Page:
The second difference is technical. Under the Scotland Act 2012 the Scottish Parliament will have the power to set the Scottish rate of income tax, but whatever rate it adopts will have to be the same across all tax bands. At the moment the main bands are 20% and 40%. Under the Scotland Act the UK Government will levy income tax for Scottish taxpayers at 10% and 30%. It will then be for the Scottish Parliament to decide whether it wishes to make up the whole of the difference, less than the whole of the difference, or more than the whole of the difference. But, whatever it decides, its decision will have to be the same across all bands. So the result could be that in Scotland the main bands are 22% and 42%, or 19% and 39%, but it could not be that the bands become 19% and 42%: what goes for lower band taxpayers must also go for higher band taxpayers. By contrast, the Silk report recommended that this “lockstep”, as it is called, should not apply in Wales. If accepted, this would mean that the National Assembly would have more flexible fiscal powers than those which will be available to Holyrood after 2016.
We do not yet know the details of the way in which Scottish devolution will develop further after we have voted No to independence, but last week’s events in Cardiff surely confirm that develop it will. SNP scaremongering that a No vote will mean a reduction in (or even the abolition of) Holyrood’s powers have been exposed for the crude lies they are.
Also important, however, about last week’s news from Wales is the fact that it reminds us as Unionists that Scotland’s relationship with the rest of the UK is not the only element of the Union. Scottish political life can be terribly parochial, as if the only centres of power that matter are Edinburgh and London. A truly Unionist vision of Scotland’s place in the UK after a No vote will take into account not only the English but also Wales and Northern Ireland. This is a challenge for Unionists, but also an opportunity: if approached properly it will help Scots move on from the navel-gazing of the independence referendum to consider with a little more maturity the future of the whole of our country.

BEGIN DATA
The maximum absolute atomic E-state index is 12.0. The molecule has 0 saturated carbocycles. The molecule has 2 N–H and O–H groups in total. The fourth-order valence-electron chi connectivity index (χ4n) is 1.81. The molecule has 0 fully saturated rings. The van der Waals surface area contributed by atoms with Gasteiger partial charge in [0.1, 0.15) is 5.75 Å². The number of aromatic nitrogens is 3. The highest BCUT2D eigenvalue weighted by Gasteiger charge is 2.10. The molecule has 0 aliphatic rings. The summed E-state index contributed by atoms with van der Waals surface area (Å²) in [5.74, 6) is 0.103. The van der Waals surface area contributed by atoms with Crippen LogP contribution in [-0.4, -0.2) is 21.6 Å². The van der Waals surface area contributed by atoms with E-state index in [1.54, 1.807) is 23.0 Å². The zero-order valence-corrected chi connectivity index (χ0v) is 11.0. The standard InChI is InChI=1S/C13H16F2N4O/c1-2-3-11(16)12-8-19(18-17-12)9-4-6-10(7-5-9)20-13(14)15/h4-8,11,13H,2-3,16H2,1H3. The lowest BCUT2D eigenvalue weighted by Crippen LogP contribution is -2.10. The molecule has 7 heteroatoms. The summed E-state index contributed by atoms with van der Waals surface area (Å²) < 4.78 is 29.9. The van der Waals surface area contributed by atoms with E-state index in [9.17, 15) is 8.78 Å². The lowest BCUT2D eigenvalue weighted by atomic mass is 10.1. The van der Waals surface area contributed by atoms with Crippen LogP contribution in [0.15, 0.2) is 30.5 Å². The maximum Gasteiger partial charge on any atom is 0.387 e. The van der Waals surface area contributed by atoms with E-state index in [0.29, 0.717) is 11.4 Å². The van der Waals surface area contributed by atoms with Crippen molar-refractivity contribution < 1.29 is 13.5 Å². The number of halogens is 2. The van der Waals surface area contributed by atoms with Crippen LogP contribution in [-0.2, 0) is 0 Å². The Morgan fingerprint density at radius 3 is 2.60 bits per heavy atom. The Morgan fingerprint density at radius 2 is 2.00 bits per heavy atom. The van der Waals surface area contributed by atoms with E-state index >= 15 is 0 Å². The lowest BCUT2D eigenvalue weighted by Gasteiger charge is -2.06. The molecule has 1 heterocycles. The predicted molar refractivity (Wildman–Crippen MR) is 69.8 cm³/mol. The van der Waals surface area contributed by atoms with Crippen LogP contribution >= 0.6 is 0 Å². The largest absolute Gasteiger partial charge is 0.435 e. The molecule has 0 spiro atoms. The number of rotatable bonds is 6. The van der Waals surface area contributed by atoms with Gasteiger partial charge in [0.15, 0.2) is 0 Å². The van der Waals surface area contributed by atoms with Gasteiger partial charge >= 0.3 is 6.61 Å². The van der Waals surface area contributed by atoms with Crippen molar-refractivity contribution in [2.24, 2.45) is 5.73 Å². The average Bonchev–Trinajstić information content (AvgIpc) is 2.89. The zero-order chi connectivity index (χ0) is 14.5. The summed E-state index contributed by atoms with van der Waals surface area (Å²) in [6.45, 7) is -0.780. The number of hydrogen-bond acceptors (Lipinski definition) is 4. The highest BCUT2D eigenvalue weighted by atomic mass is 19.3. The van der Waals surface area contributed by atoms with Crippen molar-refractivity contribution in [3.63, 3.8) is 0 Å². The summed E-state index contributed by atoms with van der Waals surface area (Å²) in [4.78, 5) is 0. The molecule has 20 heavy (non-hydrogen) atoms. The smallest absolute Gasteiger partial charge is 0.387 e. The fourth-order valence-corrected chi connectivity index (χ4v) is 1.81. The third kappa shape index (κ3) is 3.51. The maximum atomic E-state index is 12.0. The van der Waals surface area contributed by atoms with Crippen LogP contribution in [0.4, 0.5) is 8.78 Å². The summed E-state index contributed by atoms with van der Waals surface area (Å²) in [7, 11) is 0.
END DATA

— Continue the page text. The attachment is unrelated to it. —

To those of us who consider that constitutional debate should be a multi-party affair, rather than a one-man band, Wales again has something valuable to teach Scotland. Further devolution was delivered last week because all the Unionist parties agreed that that it was the right thing to do. There was no pressure from the threat of separatists. This was not designed to kill nationalism dead. It was done because it is believed in. It strengthens the Union. It’s the future for Wales, and after a No vote next year it will be the future for Scotland, too.
For a summary of the issues discussed here, see my very short analysis published in the Scotland edition of The Times on Saturday 2 November.